Party pressure

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Kayla Bunge
Thursday, January 10, 2008

The invitation from a friend arrives in the mail.

Panic sets in.

You've got no desire to be locked in a room with a sales person trying to convince you that you need food storage containers.

If you go, there's no way you're leaving that party empty-handed.

And if you don't go, you know your friend's going to be disappointed.

In-home sales parties are a ubiquitous part of women's lives. While the booming direct selling industry has shaken its pyramid scheme image, the party pressure remains.

"I think it compromises our friendships," said Kim Dempsey of Eagle, a Longaberger representative for more than a decade.

Women feel obligated to go to the parties and even more obligated to make a purchase, she said.

"Yeah, I think there's pressure," said Teresa Zittlow of Janesville, a Mary Kay consultant.


Direct selling plays on the "natural market"—family, friends, co-workers, neighbors. After all, people trust the recommendations of people they know.

That's one of the upsides to the industry, said Direct Selling Association spokeswoman Amy Robinson.

But it's also one of the drawbacks.

Women are afraid it might break a link in the friendship chain. For many, their attendance at a friend's party means their friend's attendance at theirs.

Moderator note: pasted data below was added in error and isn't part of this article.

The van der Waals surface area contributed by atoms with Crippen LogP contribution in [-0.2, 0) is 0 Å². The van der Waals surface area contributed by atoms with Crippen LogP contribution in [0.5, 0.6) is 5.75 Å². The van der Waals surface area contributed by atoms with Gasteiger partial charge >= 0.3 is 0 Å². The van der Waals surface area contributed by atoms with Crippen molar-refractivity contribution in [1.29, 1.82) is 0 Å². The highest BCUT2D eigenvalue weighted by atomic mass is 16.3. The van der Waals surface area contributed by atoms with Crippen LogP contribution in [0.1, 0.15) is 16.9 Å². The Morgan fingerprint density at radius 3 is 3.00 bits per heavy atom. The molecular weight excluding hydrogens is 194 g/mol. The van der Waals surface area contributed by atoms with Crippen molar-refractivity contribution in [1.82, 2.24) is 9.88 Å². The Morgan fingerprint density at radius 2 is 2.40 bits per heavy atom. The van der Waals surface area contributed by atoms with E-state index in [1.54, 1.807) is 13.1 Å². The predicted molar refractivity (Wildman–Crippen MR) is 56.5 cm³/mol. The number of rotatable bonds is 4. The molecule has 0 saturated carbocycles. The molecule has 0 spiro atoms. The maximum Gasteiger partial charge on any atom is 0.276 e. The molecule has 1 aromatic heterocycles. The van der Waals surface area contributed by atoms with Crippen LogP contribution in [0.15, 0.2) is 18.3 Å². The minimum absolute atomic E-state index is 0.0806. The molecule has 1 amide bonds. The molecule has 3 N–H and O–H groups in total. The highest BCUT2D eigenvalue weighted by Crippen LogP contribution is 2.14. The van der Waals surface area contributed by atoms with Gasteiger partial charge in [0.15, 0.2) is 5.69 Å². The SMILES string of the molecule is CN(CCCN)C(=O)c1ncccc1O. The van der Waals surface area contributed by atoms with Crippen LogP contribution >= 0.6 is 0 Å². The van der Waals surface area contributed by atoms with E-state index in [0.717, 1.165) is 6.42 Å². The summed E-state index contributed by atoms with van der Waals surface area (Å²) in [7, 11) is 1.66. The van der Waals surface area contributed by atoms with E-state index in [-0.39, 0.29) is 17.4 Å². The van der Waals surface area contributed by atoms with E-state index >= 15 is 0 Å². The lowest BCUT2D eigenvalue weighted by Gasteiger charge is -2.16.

"I always try to go ... because I want to be treated the same way," said Lorillee Castiglioni of Edgerton, a Silpada Designs representative. "What goes around comes around."

But Heather Chojnacki of Beloit, a Tastefully Simple consultant, said the pressure is unavoidable.

"I would say we shouldn't have to feel guilty, but we do," she said. "It's human nature."

So what's a woman to do when she's invited to a party and she just doesn't want to go?

"I personally like it when they're honest," Castiglioni said. "You can tell when they're making excuses."

If you have a prior engagement, say so. If you're just not interested, say so.

Often a hostess puts a lot of time and effort into the party, cleaning the house and preparing food and drinks.

"They want you to come over because they like you," Castiglioni said. "So if you say you're gonna go, go."

So what's a woman to do if she goes to a party but doesn't want to buy anything?

"You're better off just to be honest," Dempsey said.

If you can't afford to, say so. If you're just not interested, say so.

Partygoers, however, are expected to be kind to the sales representative; she's probably just trying to pay her bills like everyone else.

Tell her you'll think about it and take a catalog.

Robinson said she often hears the complaint about feeling obligated, whether to go to a party or to make a purchase. But she doesn't buy it.